How has the pandemic affected the local voluntary sector? In the second of a two part series, Covid-19 Community Reporter Paris Ali-Pilling interviews Sandra Hall, Chair of Chat Over Chai. Read part one here.
Transcribed by Angela Cheverton.
Paris: In part one you mentioned how you were using tech to communicate, how has the group adapted to using tech, instead of real-world interaction?
Sandra: It was difficult. I remember asking the group in the beginning. Either they don’t have the right facilities, the Wi Fi connection, or the ability to use technology. So, some people take a long time [to get used to it] and there were some folk who have done really well. Zoom has become a way of life and a way to connect with groups and discussions. I had some help learning how to use [Zoom], but I’m fortunate to have folk in my home who have that ability and have helped me to quickly get used to using it.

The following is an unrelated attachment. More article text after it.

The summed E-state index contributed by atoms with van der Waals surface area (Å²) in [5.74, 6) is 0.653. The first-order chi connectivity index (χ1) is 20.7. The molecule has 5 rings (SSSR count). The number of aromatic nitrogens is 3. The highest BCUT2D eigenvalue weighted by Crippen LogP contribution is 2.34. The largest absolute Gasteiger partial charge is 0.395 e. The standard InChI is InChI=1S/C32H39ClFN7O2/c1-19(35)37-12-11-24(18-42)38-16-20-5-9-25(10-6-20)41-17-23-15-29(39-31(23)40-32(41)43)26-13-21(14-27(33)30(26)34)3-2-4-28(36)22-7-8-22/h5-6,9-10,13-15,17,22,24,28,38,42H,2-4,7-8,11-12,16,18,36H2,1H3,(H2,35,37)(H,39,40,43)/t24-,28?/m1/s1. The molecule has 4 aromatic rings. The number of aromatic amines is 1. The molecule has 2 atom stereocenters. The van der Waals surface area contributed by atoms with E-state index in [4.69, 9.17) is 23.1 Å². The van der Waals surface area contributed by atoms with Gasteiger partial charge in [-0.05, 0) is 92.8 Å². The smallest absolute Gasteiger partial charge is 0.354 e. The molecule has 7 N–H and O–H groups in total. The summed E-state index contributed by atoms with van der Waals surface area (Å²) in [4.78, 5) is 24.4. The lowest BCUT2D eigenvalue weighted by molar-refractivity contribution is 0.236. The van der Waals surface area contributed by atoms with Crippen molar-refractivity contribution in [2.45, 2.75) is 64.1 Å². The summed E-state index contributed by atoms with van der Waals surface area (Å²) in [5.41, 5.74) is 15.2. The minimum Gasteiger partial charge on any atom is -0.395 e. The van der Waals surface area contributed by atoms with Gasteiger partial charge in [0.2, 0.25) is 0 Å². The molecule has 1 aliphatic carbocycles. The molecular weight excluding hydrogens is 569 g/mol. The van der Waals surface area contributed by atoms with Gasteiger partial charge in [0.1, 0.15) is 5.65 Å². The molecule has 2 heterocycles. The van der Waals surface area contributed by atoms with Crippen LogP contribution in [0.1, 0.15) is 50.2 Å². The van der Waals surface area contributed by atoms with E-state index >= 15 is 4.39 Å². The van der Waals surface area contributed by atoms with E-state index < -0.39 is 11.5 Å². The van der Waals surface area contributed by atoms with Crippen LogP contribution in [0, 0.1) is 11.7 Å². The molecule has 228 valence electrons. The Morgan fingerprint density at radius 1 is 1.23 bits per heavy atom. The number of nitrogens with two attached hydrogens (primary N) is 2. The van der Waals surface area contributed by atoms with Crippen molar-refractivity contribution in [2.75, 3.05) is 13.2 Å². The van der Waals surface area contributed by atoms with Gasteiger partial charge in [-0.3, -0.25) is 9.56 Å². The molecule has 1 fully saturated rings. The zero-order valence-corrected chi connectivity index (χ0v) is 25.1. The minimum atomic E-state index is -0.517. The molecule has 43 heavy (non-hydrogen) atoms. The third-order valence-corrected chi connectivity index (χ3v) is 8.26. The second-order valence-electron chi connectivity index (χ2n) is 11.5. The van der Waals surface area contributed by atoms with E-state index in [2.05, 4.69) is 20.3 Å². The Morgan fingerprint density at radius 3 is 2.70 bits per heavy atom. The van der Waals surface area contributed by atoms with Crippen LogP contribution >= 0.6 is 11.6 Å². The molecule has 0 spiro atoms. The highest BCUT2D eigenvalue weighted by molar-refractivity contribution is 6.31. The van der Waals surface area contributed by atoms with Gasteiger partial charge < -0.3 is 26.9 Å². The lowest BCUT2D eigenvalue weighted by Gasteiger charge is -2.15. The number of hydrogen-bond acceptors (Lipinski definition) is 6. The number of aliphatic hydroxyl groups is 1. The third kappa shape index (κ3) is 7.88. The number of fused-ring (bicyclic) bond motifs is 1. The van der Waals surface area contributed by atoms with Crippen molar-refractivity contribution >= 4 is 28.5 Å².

The main thing at the moment [is], most people have mobile phones, so we’ve been able to use that, but I would like to get better at using Zoom. If we did have to run a meeting and people were able to get more equipped through talks or discussions, that’s something we need to be looking at for the future, how are we going to connect because the virus is not going away completely, even if we have [more] lockdowns. Winter months are coming, and we don’t know how we’re going to be affected.
We’ve been running a few social distancing picnics, at the Cumberland [House] Museum Gardens. We make sure that [we try not to] break any rules, but we thought people were really missing seeing each other, and [struggling with] not being able to meet. We thought, while the weather is good let’s encourage a couple of folks, even it’s a couple that will come out and just chat and talk to each other and know that there’s someone they can find some comfort with. It has been good.
What do you see for the group going forward when it comes to coming together again?
Well, like everybody, we hope that it would be normal. You have to go into meetings and just be able to chat, and hug, and talk, and eat together. I mean, a lot of our meetings are surrounded with food. We are a group [that] likes having food together, and it’s so sad that we can’t cook, plan, and make things, and do things together.